Meanwhile, people’s mindsets are too passive for their own, and others’, safety. The recent mass shooting in Chicago — which, like many mass shootings, took place where there was no one with a gun to stop it — wasn’t a terrorist attack as such. But it could have been, and blogger Tom Perry thinks that anti-gun propaganda had the effect of making people respond passively when resisting might have saved lives: “It seems the victims in this case were completely demoralized by the mere sight of a gun let alone being shot.” If you’re conditioned to think of guns as magic talismans of death, that’s a natural response. As Perry notes, they’re something less than that in reality, and nonresistance can be more dangerous than fighting back. He observes:
       What bothers me most about this story is, that seven American men in a row didn’t have a fighting mindset between them.
       A fighting mindset is easily cultivated. All you have to do is think about these things for a while, and make up your mind to be alert, fierce and sudden in the defense of your own. You don’t need weapons or combat training (though these help), you just need to make up your mind.
       The crucial thing is, you need to make up your mind in advance, and keep it made up every day.

       Thinking about such things isn’t comfortable — but being an adult in a dangerous world isn’t about always being comfortable. It’s about doing what is necessary. That’s something to remember as September 11 approaches. It was true on Sept. 11, 2001, as this classic essay by Brad Todd about Flight 93 from that week makes clear:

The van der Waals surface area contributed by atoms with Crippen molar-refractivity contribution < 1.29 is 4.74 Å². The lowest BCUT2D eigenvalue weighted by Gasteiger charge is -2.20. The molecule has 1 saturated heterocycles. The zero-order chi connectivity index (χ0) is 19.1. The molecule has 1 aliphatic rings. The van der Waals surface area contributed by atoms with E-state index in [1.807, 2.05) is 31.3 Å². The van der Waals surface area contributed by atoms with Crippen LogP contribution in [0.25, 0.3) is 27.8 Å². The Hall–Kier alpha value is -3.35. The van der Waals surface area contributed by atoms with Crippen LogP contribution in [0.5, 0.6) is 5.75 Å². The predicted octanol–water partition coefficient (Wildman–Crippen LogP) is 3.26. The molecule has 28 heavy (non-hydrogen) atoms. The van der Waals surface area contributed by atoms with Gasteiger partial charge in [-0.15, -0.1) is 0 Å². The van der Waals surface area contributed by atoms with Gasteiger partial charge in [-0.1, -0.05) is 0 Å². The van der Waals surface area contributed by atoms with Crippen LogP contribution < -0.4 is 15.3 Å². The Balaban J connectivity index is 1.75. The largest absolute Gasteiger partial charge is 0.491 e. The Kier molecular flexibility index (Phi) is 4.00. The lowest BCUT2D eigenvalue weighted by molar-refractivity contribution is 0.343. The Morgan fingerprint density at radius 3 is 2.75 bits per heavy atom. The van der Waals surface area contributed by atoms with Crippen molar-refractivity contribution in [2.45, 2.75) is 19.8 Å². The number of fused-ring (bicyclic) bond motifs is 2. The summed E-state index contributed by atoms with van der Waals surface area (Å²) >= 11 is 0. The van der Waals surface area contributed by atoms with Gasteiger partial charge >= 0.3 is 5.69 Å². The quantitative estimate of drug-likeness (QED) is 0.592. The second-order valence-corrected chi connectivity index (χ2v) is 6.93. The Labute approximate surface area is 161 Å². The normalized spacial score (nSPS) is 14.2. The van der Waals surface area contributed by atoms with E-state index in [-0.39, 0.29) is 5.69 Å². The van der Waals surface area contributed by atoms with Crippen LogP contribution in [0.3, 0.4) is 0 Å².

Just 109 minutes after a new form of terrorism — the most deadly yet invented — came into use, it was rendered, if not obsolete, at least decidedly less effective.
       Deconstructed, unengineered, thwarted, and put into the dust bin of history. By Americans. In 109 minutes.
       And in retrospect, they did it in the most American of ways. They used a credit card to rent a fancy cell phone to get information just minutes old, courtesy of the ubiquitous 24-hour news phenomenon. Then they took a vote. When the vote called for sacrifice to protect country and others, there apparently wasn’t a shortage of volunteers. Their action was swift. It was decisive. And it was effective.
       United Flight 93 did not hit a building. It did not kill anyone on the ground. It did not terrorize a city, despite the best drawn plans of the world’s most innovative madmen. Why? Because it had informed Americans on board who’d had 109 minutes to come up with a counteraction.